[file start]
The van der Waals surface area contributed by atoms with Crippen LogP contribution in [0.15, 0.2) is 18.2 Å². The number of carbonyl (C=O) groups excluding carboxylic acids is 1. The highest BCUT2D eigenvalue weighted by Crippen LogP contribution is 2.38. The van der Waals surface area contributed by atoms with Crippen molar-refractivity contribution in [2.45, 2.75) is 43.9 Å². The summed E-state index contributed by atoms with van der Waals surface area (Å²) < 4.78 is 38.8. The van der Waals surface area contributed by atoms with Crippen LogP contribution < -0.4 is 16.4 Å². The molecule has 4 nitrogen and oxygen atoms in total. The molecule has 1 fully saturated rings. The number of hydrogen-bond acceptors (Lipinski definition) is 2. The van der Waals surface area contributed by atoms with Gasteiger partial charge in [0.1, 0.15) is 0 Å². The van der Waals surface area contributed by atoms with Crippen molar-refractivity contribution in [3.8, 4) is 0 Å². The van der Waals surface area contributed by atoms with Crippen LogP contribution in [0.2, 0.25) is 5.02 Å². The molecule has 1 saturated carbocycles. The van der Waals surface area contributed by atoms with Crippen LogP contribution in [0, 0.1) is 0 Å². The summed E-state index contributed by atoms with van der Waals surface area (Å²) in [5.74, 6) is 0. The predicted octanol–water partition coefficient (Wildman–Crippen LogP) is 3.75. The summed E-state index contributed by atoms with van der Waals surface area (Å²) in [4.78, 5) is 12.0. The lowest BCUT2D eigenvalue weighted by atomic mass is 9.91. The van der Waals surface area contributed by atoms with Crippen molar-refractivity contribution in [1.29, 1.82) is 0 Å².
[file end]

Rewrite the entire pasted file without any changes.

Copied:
The van der Waals surface area contributed by atoms with Crippen LogP contribution in [0.15, 0.2) is 18.2 Å². The number of carbonyl (C=O) groups excluding carboxylic acids is 1. The highest BCUT2D eigenvalue weighted by Crippen LogP contribution is 2.38. The van der Waals surface area contributed by atoms with Crippen molar-refractivity contribution in [2.45, 2.75) is 43.9 Å². The summed E-state index contributed by atoms with van der Waals surface area (Å²) < 4.78 is 38.8. The van der Waals surface area contributed by atoms with Crippen LogP contribution < -0.4 is 16.4 Å². The molecule has 4 nitrogen and oxygen atoms in total. The molecule has 1 fully saturated rings. The number of hydrogen-bond acceptors (Lipinski definition) is 2. The van der Waals surface area contributed by atoms with Gasteiger partial charge in [0.1, 0.15) is 0 Å². The van der Waals surface area contributed by atoms with Crippen molar-refractivity contribution in [3.8, 4) is 0 Å². The van der Waals surface area contributed by atoms with Crippen LogP contribution in [0.2, 0.25) is 5.02 Å². The molecule has 1 saturated carbocycles. The van der Waals surface area contributed by atoms with Crippen LogP contribution in [0, 0.1) is 0 Å². The summed E-state index contributed by atoms with van der Waals surface area (Å²) in [5.74, 6) is 0. The predicted octanol–water partition coefficient (Wildman–Crippen LogP) is 3.75. The summed E-state index contributed by atoms with van der Waals surface area (Å²) in [4.78, 5) is 12.0. The lowest BCUT2D eigenvalue weighted by atomic mass is 9.91. The van der Waals surface area contributed by atoms with Crippen molar-refractivity contribution in [1.29, 1.82) is 0 Å².